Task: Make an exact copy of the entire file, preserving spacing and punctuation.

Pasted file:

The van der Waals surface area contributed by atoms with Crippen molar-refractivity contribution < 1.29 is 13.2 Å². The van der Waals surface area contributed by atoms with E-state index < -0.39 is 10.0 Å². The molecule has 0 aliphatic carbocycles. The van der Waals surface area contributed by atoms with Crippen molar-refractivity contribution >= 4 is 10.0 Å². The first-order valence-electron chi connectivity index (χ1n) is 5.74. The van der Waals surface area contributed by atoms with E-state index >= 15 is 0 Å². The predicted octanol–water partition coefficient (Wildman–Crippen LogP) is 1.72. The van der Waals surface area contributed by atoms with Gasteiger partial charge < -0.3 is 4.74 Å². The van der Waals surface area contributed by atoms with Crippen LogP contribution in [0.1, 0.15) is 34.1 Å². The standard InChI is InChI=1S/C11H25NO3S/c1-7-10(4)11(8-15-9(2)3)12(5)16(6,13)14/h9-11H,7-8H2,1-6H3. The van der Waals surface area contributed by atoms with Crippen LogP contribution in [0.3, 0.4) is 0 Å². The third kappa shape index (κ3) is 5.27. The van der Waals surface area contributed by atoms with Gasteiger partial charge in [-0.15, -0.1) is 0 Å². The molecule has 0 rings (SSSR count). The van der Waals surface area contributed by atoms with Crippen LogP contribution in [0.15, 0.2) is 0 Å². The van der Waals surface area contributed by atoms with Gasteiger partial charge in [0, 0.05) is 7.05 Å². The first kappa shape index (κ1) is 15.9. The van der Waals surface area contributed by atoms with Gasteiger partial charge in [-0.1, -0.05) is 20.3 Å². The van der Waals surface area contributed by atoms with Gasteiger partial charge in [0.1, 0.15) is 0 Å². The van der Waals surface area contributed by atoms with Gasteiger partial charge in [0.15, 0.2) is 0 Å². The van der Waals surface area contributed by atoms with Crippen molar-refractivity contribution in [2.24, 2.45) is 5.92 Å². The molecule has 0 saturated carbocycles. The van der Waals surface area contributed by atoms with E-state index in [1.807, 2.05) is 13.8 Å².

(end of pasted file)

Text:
The van der Waals surface area contributed by atoms with Crippen molar-refractivity contribution < 1.29 is 13.2 Å². The van der Waals surface area contributed by atoms with E-state index < -0.39 is 10.0 Å². The molecule has 0 aliphatic carbocycles. The van der Waals surface area contributed by atoms with Crippen molar-refractivity contribution >= 4 is 10.0 Å². The first-order valence-electron chi connectivity index (χ1n) is 5.74. The van der Waals surface area contributed by atoms with E-state index >= 15 is 0 Å². The predicted octanol–water partition coefficient (Wildman–Crippen LogP) is 1.72. The van der Waals surface area contributed by atoms with Gasteiger partial charge < -0.3 is 4.74 Å². The van der Waals surface area contributed by atoms with Crippen LogP contribution in [0.1, 0.15) is 34.1 Å². The standard InChI is InChI=1S/C11H25NO3S/c1-7-10(4)11(8-15-9(2)3)12(5)16(6,13)14/h9-11H,7-8H2,1-6H3. The van der Waals surface area contributed by atoms with Crippen LogP contribution in [0.3, 0.4) is 0 Å². The third kappa shape index (κ3) is 5.27. The van der Waals surface area contributed by atoms with Gasteiger partial charge in [-0.15, -0.1) is 0 Å². The molecule has 0 rings (SSSR count). The van der Waals surface area contributed by atoms with Crippen LogP contribution in [0.15, 0.2) is 0 Å². The van der Waals surface area contributed by atoms with Gasteiger partial charge in [0, 0.05) is 7.05 Å². The first kappa shape index (κ1) is 15.9. The van der Waals surface area contributed by atoms with Gasteiger partial charge in [-0.1, -0.05) is 20.3 Å². The van der Waals surface area contributed by atoms with Gasteiger partial charge in [0.1, 0.15) is 0 Å². The van der Waals surface area contributed by atoms with Gasteiger partial charge in [0.15, 0.2) is 0 Å². The van der Waals surface area contributed by atoms with Crippen molar-refractivity contribution in [2.24, 2.45) is 5.92 Å². The molecule has 0 saturated carbocycles. The van der Waals surface area contributed by atoms with E-state index in [1.807, 2.05) is 13.8 Å².